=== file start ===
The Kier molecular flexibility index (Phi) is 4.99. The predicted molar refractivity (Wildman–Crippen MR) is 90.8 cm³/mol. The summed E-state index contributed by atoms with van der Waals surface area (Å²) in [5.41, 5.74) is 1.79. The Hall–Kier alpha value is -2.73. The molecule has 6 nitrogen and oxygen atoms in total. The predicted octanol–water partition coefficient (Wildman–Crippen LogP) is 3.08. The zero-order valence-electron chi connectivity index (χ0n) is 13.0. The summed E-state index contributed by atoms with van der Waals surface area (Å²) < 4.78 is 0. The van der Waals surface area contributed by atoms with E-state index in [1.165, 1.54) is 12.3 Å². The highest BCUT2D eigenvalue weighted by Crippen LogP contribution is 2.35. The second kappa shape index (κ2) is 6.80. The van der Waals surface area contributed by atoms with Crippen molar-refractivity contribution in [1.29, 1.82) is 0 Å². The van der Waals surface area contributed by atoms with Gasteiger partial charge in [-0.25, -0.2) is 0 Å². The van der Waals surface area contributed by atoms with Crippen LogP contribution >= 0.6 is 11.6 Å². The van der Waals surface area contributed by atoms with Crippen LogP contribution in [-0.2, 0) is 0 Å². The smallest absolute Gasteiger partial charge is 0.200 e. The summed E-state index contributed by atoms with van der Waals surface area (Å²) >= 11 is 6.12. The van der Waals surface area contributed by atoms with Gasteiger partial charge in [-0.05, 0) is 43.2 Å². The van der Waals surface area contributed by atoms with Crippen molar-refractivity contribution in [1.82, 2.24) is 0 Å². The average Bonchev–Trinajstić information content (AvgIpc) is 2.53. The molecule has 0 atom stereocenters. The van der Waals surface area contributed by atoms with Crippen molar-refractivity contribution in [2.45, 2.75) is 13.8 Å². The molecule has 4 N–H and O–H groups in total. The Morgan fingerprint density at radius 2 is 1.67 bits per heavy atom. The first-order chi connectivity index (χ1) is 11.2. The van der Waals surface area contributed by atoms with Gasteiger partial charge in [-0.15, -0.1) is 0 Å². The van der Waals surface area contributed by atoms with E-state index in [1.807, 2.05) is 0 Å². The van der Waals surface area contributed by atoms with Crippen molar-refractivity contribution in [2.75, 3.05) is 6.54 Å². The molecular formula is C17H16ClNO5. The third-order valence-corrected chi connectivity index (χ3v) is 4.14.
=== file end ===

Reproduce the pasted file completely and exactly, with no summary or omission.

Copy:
The Kier molecular flexibility index (Phi) is 4.99. The predicted molar refractivity (Wildman–Crippen MR) is 90.8 cm³/mol. The summed E-state index contributed by atoms with van der Waals surface area (Å²) in [5.41, 5.74) is 1.79. The Hall–Kier alpha value is -2.73. The molecule has 6 nitrogen and oxygen atoms in total. The predicted octanol–water partition coefficient (Wildman–Crippen LogP) is 3.08. The zero-order valence-electron chi connectivity index (χ0n) is 13.0. The summed E-state index contributed by atoms with van der Waals surface area (Å²) < 4.78 is 0. The van der Waals surface area contributed by atoms with E-state index in [1.165, 1.54) is 12.3 Å². The highest BCUT2D eigenvalue weighted by Crippen LogP contribution is 2.35. The second kappa shape index (κ2) is 6.80. The van der Waals surface area contributed by atoms with Crippen molar-refractivity contribution in [1.29, 1.82) is 0 Å². The van der Waals surface area contributed by atoms with Gasteiger partial charge in [-0.25, -0.2) is 0 Å². The van der Waals surface area contributed by atoms with Crippen LogP contribution >= 0.6 is 11.6 Å². The van der Waals surface area contributed by atoms with Crippen LogP contribution in [-0.2, 0) is 0 Å². The smallest absolute Gasteiger partial charge is 0.200 e. The summed E-state index contributed by atoms with van der Waals surface area (Å²) >= 11 is 6.12. The van der Waals surface area contributed by atoms with Gasteiger partial charge in [-0.05, 0) is 43.2 Å². The van der Waals surface area contributed by atoms with Crippen molar-refractivity contribution in [1.82, 2.24) is 0 Å². The average Bonchev–Trinajstić information content (AvgIpc) is 2.53. The molecule has 0 atom stereocenters. The van der Waals surface area contributed by atoms with Crippen molar-refractivity contribution in [2.45, 2.75) is 13.8 Å². The molecule has 4 N–H and O–H groups in total. The Morgan fingerprint density at radius 2 is 1.67 bits per heavy atom. The first-order chi connectivity index (χ1) is 11.2. The van der Waals surface area contributed by atoms with Gasteiger partial charge in [-0.15, -0.1) is 0 Å². The van der Waals surface area contributed by atoms with E-state index in [1.807, 2.05) is 0 Å². The van der Waals surface area contributed by atoms with Crippen molar-refractivity contribution in [2.75, 3.05) is 6.54 Å². The molecular formula is C17H16ClNO5. The third-order valence-corrected chi connectivity index (χ3v) is 4.14.